Thursday, August 18, 2016

Blonde Crazy

There's something about actors that hail from New York City that have that extra oomph for their performances. Barbara Stanwyck, Humphrey Bogart, Lauren Bacall, Tony Curtis...something about their street smarts adds to their acting. And boy, that was all the more prevalent during the pre-Code era.

Roy Del Ruth's Blonder Crazy stars two such names: James Cagney and Joan Blondell. Throughout both their careers they played characters who follow their own rules and don't take guff from anyone. And since they play con artists here, it takes another step further.

As proven by later films Taxi! and Lady Killer, Del Ruth got an energetic turn out of Cagney. (Then again, most if not all of the pre-Code films he starred in can be applied to this scenario.) He delivers his lines at a mile a minute, a frequent expectation of stars during this era. And like countless later titles of his, Cagney commands the screen.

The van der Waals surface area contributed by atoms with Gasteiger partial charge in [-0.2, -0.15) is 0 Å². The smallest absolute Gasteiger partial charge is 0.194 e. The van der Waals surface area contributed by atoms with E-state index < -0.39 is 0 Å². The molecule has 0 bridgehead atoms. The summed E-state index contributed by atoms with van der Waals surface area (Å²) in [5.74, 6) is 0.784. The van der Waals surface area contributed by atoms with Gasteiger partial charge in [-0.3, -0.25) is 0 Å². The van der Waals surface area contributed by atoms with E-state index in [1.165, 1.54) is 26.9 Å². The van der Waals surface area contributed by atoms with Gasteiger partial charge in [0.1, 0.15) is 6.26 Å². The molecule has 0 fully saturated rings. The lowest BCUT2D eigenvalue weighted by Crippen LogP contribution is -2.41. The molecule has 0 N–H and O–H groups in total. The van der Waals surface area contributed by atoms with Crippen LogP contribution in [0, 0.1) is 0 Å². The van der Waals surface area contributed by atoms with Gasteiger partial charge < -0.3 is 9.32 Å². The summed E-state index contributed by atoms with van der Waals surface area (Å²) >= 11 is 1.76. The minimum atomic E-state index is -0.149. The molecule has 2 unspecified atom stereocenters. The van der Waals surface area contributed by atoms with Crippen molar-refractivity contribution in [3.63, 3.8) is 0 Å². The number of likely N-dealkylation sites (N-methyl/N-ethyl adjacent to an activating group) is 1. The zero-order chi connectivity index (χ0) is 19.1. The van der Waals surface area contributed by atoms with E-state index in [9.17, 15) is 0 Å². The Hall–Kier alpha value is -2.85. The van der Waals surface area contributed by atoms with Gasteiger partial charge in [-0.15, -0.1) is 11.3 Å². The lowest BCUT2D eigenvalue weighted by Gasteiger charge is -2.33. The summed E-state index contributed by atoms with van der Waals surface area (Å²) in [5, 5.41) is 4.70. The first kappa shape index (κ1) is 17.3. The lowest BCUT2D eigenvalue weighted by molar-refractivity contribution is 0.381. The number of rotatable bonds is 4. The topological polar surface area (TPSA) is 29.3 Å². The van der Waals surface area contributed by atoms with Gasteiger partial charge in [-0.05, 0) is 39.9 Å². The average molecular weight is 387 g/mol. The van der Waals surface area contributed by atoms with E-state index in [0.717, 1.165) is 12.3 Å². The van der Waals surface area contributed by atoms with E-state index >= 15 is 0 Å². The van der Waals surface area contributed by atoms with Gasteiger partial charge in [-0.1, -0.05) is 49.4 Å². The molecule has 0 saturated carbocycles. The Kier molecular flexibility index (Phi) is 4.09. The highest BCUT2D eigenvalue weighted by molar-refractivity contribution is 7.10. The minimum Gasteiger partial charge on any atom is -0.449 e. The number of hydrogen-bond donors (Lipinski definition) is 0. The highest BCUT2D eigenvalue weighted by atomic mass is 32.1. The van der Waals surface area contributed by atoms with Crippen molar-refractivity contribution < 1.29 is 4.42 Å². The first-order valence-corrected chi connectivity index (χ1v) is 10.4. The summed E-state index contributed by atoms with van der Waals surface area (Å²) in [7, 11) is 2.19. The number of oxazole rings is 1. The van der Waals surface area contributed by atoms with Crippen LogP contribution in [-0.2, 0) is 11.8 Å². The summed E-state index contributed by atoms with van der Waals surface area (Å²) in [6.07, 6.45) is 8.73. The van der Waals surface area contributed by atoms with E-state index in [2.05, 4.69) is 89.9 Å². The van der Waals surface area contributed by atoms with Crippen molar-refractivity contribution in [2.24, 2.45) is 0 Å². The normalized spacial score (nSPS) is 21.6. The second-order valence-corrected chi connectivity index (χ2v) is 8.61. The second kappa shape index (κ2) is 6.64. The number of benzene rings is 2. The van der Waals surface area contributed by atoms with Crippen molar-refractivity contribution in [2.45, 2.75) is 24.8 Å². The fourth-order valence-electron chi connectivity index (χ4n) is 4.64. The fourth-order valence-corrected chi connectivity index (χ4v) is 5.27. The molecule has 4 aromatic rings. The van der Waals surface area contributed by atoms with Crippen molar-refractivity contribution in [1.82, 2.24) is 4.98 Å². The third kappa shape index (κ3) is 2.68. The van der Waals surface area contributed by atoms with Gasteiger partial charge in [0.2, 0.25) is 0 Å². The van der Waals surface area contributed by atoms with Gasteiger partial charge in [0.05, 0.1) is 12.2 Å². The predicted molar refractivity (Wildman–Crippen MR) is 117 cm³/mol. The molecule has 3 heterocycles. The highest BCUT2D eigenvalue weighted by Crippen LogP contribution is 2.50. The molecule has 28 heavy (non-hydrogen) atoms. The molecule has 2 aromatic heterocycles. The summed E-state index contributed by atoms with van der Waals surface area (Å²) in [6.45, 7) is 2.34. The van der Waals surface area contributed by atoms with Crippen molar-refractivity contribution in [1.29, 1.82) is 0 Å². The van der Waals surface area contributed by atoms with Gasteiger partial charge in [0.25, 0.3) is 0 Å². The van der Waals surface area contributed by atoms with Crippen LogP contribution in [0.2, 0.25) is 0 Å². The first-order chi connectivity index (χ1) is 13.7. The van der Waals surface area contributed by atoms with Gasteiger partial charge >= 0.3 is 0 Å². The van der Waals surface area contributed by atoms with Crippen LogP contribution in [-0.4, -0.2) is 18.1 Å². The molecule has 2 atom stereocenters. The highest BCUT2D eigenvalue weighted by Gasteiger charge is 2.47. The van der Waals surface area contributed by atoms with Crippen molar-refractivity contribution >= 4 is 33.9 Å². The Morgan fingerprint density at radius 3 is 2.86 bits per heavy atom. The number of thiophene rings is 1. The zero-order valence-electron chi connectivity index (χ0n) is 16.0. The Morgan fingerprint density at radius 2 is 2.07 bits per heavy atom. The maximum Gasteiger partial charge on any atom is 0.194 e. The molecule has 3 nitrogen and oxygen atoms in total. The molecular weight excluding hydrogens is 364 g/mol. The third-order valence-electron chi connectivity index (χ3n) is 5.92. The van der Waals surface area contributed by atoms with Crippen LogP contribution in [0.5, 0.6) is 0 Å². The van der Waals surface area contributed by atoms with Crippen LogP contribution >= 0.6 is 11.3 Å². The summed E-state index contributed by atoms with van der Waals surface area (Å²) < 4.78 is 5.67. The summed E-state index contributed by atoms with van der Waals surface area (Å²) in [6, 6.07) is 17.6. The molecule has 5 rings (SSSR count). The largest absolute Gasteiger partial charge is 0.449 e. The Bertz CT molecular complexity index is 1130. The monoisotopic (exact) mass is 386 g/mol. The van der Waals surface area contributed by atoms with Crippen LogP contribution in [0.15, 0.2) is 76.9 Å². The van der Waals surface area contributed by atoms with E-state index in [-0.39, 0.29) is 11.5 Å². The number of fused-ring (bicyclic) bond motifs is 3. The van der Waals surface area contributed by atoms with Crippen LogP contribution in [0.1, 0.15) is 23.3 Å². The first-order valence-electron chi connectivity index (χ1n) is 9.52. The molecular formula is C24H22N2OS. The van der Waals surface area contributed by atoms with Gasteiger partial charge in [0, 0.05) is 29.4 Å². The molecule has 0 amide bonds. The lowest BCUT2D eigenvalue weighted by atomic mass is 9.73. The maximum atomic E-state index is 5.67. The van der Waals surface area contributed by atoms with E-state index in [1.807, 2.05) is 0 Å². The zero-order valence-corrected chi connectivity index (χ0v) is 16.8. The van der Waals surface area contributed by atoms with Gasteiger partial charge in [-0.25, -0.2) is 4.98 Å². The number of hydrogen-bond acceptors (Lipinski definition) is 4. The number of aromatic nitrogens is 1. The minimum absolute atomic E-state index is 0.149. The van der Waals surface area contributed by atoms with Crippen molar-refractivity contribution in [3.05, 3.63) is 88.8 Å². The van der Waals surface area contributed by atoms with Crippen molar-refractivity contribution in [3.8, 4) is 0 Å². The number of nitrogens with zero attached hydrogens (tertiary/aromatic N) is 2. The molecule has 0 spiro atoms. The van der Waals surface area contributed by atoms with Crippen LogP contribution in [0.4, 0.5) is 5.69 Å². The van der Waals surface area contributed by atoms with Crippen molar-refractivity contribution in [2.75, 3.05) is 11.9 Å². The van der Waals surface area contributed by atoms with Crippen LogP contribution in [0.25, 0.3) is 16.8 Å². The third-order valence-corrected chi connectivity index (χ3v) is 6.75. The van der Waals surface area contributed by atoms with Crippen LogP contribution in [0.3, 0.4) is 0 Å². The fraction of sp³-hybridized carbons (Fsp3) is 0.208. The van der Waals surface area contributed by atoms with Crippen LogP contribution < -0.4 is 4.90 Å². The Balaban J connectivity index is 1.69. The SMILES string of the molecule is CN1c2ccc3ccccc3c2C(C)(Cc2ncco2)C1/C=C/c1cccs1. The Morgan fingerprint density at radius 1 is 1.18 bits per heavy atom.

Not that Blondell isn't able to hold her own. (In fairness, holding one's own alongside a legend like Cagney is far from easy.) Like Barbara Stanwyck, she wouldn't shy away from telling someone off. If she doesn't like someone, she'll say so right to their face. (Honestly, we need more female characters like this nowadays.)

Blonde Crazy may not be the best of Cagney's pre-Codes but it's certainly one of the more entertaining. It's because of his rapport with Blondell that makes it so. It also serves as a nice temporary escape.

My Rating: ****

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